Regardless of obstacles, the medical practice in West Virginia remains healthy. A new generation of medical practitioners is being prepared to advance the cause of patient care while improving the health of the public. A 2021 study showed that West Virginia had the highest percentage of medical students per capita in the nation. In 2022, there were 4,460 MDs and 985 DOs practicing in West Virginia.

Based on a 2018 study, there were 69 PCPs per 100,000 people, a lower ratio than the 76 PCPs/100,000 nationally. Forty percent of family physicians and PCPs were women, lower than the 45 percent national rate but a dramatic increase from the 18.9 percent documented in 2001. Increasingly, nurse practitioners and physician assistants are serving as PCPs. According to a 2022 report, West Virginia had the fourth lowest rate in the nation of physicians serving as PCPs: 29.9 percent. Another major trend of the early 21st century has been the consolidation of the state’s hospitals under the corporate umbrellas of major health care networks, primarily WVU Medicine and CAMC/Vandalia Health.

This Article was written by Lamont D. Nottingham

Last Revised on July 21, 2023

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Sources

The West Virginia Board of Osteopathic Medicine: The 2021 Annual Report. Charleston, WV: West Virginia Board of Osteopathic Medicine, 2021.

West Virginia Board of Medicine: Annual Report to the Legislature July 1, 2019 through June 30, 2021. Charleston, WV: West Virginia Board of Medicine, 2021.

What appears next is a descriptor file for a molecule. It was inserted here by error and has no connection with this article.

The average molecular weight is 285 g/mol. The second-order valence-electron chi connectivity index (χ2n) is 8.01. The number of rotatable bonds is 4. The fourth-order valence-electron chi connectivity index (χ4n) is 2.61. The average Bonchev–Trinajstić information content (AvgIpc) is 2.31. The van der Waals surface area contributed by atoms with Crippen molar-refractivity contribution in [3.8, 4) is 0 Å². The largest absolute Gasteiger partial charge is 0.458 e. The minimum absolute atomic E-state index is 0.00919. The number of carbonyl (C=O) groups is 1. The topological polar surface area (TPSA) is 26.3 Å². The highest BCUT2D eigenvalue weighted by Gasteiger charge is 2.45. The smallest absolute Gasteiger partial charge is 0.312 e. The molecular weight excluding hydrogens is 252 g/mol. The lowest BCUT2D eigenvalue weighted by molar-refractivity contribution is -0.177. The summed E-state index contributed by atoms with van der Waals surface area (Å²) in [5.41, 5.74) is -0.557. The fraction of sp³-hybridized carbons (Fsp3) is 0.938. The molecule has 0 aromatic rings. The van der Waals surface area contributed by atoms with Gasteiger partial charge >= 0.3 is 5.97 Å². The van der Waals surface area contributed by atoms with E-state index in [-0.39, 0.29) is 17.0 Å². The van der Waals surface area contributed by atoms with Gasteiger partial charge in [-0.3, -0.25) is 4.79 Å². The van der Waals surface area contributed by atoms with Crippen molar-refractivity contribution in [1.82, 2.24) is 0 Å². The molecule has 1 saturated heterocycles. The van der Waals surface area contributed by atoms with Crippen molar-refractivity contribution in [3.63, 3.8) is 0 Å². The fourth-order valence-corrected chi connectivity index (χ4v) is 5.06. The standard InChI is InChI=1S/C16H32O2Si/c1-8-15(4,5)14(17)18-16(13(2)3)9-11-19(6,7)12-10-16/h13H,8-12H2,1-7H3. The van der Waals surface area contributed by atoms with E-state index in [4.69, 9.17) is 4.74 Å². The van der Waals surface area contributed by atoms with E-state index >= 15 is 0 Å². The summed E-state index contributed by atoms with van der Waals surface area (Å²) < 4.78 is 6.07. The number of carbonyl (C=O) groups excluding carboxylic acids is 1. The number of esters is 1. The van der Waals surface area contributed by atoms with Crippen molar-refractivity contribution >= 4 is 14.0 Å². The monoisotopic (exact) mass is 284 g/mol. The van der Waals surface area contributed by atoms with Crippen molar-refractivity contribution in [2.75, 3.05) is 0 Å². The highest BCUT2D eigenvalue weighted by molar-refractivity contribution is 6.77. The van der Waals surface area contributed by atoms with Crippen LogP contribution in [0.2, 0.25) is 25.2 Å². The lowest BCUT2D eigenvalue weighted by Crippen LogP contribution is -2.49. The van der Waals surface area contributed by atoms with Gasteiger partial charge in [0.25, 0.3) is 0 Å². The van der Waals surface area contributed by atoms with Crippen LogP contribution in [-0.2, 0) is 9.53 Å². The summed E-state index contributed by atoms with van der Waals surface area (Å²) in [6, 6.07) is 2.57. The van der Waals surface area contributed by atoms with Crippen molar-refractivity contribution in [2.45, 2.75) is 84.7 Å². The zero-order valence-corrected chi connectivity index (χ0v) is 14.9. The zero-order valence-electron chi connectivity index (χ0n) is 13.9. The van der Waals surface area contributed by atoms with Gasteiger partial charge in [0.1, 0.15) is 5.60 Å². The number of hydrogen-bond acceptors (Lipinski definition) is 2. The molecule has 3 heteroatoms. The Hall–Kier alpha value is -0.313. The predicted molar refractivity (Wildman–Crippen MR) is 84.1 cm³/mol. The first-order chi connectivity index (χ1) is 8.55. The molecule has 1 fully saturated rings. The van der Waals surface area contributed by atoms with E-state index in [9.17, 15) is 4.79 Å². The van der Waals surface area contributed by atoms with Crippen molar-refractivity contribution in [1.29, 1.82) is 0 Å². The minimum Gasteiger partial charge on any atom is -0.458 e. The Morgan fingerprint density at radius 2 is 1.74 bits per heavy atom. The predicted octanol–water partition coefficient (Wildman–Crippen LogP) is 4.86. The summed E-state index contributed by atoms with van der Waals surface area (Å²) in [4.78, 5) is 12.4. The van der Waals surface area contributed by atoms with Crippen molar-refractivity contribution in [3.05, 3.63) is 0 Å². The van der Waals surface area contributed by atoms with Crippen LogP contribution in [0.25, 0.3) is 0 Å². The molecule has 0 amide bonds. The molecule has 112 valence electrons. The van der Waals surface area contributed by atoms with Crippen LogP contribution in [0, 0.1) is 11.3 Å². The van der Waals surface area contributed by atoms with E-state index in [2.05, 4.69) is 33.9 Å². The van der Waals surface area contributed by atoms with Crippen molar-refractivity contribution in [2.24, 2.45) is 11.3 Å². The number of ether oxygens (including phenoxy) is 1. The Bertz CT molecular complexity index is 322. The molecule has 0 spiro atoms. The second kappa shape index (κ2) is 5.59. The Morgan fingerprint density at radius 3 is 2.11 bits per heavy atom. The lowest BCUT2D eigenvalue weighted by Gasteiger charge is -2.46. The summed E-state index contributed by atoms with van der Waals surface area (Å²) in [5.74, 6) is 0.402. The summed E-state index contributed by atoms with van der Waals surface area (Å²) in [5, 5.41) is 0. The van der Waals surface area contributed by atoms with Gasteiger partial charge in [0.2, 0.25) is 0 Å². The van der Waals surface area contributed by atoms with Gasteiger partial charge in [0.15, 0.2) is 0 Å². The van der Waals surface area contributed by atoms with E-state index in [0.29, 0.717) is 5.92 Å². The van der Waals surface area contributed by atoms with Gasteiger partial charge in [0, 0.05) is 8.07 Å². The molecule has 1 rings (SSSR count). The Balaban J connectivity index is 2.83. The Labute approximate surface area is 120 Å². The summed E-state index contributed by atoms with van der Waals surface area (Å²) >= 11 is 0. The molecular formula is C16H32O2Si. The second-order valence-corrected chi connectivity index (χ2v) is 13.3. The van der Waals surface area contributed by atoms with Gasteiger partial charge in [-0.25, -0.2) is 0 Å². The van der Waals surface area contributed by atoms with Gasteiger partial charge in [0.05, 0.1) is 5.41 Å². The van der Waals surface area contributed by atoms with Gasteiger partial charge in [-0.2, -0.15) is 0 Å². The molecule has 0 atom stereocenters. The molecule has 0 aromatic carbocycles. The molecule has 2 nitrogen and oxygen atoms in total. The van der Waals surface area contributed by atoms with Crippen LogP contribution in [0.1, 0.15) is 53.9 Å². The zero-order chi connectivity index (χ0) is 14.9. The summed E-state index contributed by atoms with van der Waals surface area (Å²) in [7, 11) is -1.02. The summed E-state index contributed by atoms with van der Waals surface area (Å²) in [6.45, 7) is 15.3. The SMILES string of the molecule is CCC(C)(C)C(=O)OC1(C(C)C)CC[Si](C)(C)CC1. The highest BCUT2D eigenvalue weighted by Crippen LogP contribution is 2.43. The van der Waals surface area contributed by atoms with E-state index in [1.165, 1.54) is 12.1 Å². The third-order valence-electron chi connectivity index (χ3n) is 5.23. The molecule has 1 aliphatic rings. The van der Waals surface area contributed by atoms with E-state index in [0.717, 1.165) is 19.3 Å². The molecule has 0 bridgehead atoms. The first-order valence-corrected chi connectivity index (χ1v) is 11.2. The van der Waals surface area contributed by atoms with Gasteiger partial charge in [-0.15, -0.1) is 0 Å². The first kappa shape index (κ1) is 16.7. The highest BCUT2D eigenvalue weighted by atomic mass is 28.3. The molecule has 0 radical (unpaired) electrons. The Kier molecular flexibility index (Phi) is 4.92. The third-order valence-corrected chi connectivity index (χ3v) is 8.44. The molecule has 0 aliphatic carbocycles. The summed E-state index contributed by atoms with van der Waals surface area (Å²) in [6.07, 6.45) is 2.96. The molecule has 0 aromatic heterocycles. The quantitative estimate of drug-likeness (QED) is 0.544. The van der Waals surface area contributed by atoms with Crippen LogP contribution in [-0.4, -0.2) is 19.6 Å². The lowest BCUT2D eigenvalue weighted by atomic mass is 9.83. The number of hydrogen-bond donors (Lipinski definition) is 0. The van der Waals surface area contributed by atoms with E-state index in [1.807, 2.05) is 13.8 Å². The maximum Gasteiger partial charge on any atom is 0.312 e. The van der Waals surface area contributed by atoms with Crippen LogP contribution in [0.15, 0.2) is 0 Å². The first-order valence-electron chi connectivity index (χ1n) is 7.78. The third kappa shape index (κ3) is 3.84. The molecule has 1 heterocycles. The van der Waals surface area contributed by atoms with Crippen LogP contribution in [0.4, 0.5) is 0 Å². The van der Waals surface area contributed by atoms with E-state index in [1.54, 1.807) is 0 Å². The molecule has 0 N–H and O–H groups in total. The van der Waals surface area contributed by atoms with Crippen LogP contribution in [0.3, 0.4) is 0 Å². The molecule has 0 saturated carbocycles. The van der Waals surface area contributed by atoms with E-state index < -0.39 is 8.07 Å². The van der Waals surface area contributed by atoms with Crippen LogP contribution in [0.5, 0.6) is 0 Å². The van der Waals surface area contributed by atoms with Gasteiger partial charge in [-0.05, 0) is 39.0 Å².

West Virginia Board of Medicine: Annual Report to the Legislature July 1, 2020 through June 30, 2022. Charleston, WV: West Virginia Board of Medicine, 2022.

Robert Graham Center. The State of Primary Care Physician Workforce: West Virginia. Washington, D.C.: Robert Graham Center, 2018.

West Virginia Department of Health & Human Resources. Helping Prevent and Manage Chronic Disease. Fast Facts. West Virginia Department of Health & Human Resources, 2018.

Hill, Nancy. WVSMA Historical Monument in Rivesville Restored: Replica Placed at WVSMA Office. West Virginia Medical Journal, (July-Aug. 2000).

Nottingham, Lamont & Michael Lewis. Back to Rurality: AHEC in West Virginia. Journal of Rural Health, (Spring 2003).

Bureau of Health Professions, National Center for Health Workforce Analysis. HRSA State Health Workforce Profiles: West Virginia. Report. Washington: U.S. Department Health & Human Services, 2000.

Point, Warren. The Country Doctor. Robert C. Byrd Health Sciences Center of West Virginia, Charleston Division, 2001

Cite This Article

Nottingham, Lamont D. "Medicine." e-WV: The West Virginia Encyclopedia. 21 July 2023. Web. 22 July 2024.